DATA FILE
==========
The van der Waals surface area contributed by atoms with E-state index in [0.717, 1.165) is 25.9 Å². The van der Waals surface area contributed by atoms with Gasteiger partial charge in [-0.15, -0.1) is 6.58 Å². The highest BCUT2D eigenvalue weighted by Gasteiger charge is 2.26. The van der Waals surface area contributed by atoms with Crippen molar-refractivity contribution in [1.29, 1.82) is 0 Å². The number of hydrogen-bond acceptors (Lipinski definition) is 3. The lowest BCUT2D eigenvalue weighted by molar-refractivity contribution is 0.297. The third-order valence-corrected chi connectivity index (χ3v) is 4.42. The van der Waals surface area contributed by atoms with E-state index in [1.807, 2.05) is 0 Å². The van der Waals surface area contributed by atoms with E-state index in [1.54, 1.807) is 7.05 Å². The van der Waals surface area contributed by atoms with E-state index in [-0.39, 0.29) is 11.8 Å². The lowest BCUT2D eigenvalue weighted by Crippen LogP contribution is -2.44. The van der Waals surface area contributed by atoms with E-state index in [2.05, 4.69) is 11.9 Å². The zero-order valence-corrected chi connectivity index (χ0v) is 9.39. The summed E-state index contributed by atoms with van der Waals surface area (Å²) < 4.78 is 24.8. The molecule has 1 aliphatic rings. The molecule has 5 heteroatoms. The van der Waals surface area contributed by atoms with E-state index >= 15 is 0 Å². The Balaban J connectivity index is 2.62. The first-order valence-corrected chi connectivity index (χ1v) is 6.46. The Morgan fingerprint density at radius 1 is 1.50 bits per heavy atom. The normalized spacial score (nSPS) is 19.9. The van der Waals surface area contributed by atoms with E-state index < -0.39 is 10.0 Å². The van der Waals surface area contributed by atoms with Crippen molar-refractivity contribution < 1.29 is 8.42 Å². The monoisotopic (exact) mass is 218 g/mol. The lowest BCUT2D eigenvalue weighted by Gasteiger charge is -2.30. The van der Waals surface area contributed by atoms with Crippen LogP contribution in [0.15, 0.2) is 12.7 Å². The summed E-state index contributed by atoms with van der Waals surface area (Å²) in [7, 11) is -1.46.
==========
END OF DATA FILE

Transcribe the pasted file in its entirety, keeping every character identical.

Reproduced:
The van der Waals surface area contributed by atoms with E-state index in [0.717, 1.165) is 25.9 Å². The van der Waals surface area contributed by atoms with Gasteiger partial charge in [-0.15, -0.1) is 6.58 Å². The highest BCUT2D eigenvalue weighted by Gasteiger charge is 2.26. The van der Waals surface area contributed by atoms with Crippen molar-refractivity contribution in [1.29, 1.82) is 0 Å². The number of hydrogen-bond acceptors (Lipinski definition) is 3. The lowest BCUT2D eigenvalue weighted by molar-refractivity contribution is 0.297. The third-order valence-corrected chi connectivity index (χ3v) is 4.42. The van der Waals surface area contributed by atoms with E-state index in [1.807, 2.05) is 0 Å². The van der Waals surface area contributed by atoms with E-state index in [1.54, 1.807) is 7.05 Å². The van der Waals surface area contributed by atoms with E-state index in [-0.39, 0.29) is 11.8 Å². The lowest BCUT2D eigenvalue weighted by Crippen LogP contribution is -2.44. The van der Waals surface area contributed by atoms with E-state index in [2.05, 4.69) is 11.9 Å². The zero-order valence-corrected chi connectivity index (χ0v) is 9.39. The summed E-state index contributed by atoms with van der Waals surface area (Å²) < 4.78 is 24.8. The molecule has 1 aliphatic rings. The molecule has 5 heteroatoms. The van der Waals surface area contributed by atoms with E-state index >= 15 is 0 Å². The Balaban J connectivity index is 2.62. The first-order valence-corrected chi connectivity index (χ1v) is 6.46. The Morgan fingerprint density at radius 1 is 1.50 bits per heavy atom. The normalized spacial score (nSPS) is 19.9. The van der Waals surface area contributed by atoms with E-state index < -0.39 is 10.0 Å². The van der Waals surface area contributed by atoms with Crippen molar-refractivity contribution < 1.29 is 8.42 Å². The monoisotopic (exact) mass is 218 g/mol. The lowest BCUT2D eigenvalue weighted by Gasteiger charge is -2.30. The van der Waals surface area contributed by atoms with Crippen LogP contribution in [0.15, 0.2) is 12.7 Å². The summed E-state index contributed by atoms with van der Waals surface area (Å²) in [7, 11) is -1.46.